Later, in 1960, Neto was once again in gaol while world events shook the whole of Africa. The French gave “flag independence” to their seventeen colonies, the Belgians hurriedly left Congo, Kennedy was elected president of the United States with an initial promise to liberate Africa from European colonizers, and a second pan-African conference—which included some anticolonial Portuguese speakers such as Viriato da Cruz—was held in Tunis. In ex-French Guinea Angolan exiles established an office headed by Mário de Almeida as president, Viriato da Cruz as secretary, and Lúcio Lara, a prominent mestizo intellectual who became Neto’s long-term political partner. Meanwhile political activity in Luanda was soon penetrated by PIDE when a courier was caught carrying compromising documents and many tacit supporters of the independence movement, including Neto, were arrested. Surviving Neto supporters in Luanda lost any means of contacting outside activists.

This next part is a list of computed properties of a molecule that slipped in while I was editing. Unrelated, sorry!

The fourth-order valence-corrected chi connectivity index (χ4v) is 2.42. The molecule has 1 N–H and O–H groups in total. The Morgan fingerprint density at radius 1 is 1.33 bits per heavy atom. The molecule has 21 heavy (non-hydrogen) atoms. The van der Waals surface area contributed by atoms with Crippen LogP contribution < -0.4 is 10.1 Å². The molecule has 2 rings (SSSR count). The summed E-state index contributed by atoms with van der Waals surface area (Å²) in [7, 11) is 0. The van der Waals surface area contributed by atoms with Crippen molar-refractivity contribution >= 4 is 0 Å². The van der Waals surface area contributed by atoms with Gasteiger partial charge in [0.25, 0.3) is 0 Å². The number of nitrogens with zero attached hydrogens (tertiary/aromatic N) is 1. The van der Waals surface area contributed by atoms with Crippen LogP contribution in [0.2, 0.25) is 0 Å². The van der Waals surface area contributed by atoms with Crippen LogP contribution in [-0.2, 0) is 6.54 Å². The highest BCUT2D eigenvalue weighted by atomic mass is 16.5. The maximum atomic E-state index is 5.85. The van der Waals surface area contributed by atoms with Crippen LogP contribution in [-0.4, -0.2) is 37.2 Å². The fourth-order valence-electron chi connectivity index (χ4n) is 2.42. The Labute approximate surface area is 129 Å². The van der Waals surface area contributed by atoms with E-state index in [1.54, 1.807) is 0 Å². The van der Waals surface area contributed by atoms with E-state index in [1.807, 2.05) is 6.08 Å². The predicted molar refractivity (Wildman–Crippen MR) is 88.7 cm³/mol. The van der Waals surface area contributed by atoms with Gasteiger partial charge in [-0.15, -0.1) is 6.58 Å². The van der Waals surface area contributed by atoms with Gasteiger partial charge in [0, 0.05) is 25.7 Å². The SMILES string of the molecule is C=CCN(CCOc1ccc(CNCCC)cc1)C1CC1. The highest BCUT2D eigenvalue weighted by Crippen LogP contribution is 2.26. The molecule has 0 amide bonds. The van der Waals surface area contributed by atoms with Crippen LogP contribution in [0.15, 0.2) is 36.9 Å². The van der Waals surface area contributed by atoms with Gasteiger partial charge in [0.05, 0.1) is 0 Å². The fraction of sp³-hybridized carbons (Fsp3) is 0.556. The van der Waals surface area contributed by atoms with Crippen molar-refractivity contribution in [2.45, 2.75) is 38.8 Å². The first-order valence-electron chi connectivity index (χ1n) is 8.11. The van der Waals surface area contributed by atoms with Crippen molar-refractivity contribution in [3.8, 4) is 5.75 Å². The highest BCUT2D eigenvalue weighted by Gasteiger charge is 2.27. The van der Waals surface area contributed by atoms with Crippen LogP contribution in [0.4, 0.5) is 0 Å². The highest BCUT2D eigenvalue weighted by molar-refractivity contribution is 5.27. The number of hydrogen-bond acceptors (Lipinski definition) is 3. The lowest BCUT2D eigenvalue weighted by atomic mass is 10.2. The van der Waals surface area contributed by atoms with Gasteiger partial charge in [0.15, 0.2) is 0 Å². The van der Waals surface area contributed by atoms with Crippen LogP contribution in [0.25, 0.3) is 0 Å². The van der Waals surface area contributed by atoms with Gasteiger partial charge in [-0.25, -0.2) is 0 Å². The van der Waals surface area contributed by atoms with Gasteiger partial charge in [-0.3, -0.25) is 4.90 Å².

On February 4, 1961, a riot occurred in Luanda. This was not the first anticolonial confrontation. The “Icolo e Bengo massacre” in Neto’s home community had occurred eleven months earlier, and in the previous month, January 1961, a serious outbreak of anticolonial violence had erupted in the eastern cotton fields of COTONANG, a Belgian plantation company, beyond Malange. Portugal flew its miniature air force to Africa in order to bomb villages which refused obediently “to plant cotton for the governor.” The subsequent urban riot of February occurred when a few dozen angry youths, armed with cutlasses which they had allegedly kept hidden in the safe house of a Catholic clergyman, attacked Luanda’s gaols in which some nationalists were being held. The date of the riot was subsequently adopted by Neto as the starting date for his revolution. In practice, however, there had been no leaders at large who were capable of organizing the riot. Indeed, the attack on the prisons might have passed unnoticed had it not been for the fact that Henrique Galvão, a sea captain opposed to the Salazar dictatorship, had gained notoriety by highjacking a cruise liner in the Atlantic and heading for Luanda. The world press rushed to meet him there but he changed course and sailed to Brazil. It was thus by happenstance that foreign journalists, who were not subject to Salazar’s strict press censorship, were in Angola and reported on the prison attack. The great February crisis, though later claimed to be the start of a revolution, was in practice most prominent for the savage retaliation against angry youths by frightened white settlers rather than an organized uprising by Black nationalists. Settlers were encouraged by the authorities to take up arms and murder any Westernized African, or mestizo, or assimilated citizen, who seemed capable of mounting a challenge to the colonial regime. The bloodshed marked Angola for a generation.